Tim Blair


New Criterion



Monday, May 03, 2004

Following last Saturday's egregious beat-up, this morning's follow-up explores new domains of ignorance and leftist bigotry.

The story falls into the genre, innocent Aussie scientists and the tax-payers who fund them taken for a ride by rapacious (Aussie) capitalists. It's like a nursery rhyme, simple but capable of endless repetition without staling the story-tellers or the innocent listeners.

High-tech military inventions funded by taxpayers are reaping millions of dollars - for private companies. Brian Robins reports.

It is a world-beating invention using airborne lasers to survey shallow offshore areas, such as those around Iraq's main ports and oil terminals, to spot obstacles that might threaten allied shipping.

The laser surveying technology alone cost $17 million to develop, yet DSTO receives less than $500,000 a year from it. The private company that sells the technology worldwide, Tenix, does much better. It generates about $20 million.

As DSTO (Defence Science and Technology Organisation) points out, the principal purpose of the research was to contribute to Australia's defence. Do you think that an airborne surveillance system that can look under the surface might be of some use to a country with one of the world's largest areas of continental shelf?

Henny's Brian Robins doesn't disagree, he just leaves it an open question. On the question of the value of the deal with Tenix, however, his mind's made up. But is he right?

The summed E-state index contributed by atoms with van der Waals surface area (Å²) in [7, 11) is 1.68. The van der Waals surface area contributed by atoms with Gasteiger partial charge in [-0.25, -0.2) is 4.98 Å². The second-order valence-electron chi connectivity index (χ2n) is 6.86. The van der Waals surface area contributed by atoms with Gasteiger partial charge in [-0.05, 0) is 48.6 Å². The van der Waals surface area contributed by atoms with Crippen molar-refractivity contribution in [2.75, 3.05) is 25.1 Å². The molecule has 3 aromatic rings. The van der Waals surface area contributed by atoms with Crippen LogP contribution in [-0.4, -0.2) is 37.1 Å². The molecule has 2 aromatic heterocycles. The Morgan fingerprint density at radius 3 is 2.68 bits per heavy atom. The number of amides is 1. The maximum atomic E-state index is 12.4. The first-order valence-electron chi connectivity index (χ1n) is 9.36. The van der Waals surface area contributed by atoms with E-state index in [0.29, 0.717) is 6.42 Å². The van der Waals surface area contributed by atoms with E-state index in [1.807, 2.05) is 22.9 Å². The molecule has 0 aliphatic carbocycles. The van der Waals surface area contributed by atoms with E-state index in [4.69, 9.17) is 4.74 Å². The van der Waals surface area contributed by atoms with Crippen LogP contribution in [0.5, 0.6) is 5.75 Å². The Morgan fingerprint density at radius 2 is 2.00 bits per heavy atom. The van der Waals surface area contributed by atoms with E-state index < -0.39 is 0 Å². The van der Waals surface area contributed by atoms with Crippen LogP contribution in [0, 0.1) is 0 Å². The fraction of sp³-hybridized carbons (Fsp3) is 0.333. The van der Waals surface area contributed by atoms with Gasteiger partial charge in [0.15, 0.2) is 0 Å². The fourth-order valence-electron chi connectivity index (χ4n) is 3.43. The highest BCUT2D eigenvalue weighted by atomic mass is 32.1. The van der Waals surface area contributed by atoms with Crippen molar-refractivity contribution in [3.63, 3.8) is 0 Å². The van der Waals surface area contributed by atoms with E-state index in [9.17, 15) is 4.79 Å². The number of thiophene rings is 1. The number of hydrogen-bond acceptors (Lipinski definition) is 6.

On Robins's figures, DSTO's return from Tenix amounts to 2.9% a year. For a single licence that's a fantastic return. Certainly more than Robins would have got from Henny's superannuation fund last year.

If the technology is as good as Robins and DSTO suggest it is, there'll be many other licences. We only need a few more to create the kind of revenues that will have Henny calling DSTO profiteers. Unless, of course, Tenix has an exclusive, world license. If so, Robins might have told us.

Considering that it's all a spin-off from public interest research it's a whole heap of jam in either case.

Henny Herald's carefully constructed crises are a good demonstration that the modern left's creative work is more directed to dystopianising the present than utopianising the future.

Considering the track record of their collectivist and primitivist utopias that's not hard to understand.

And it's a very necessary work, for the left that is, considering the quality of the anti-capitalist alternatives on offer.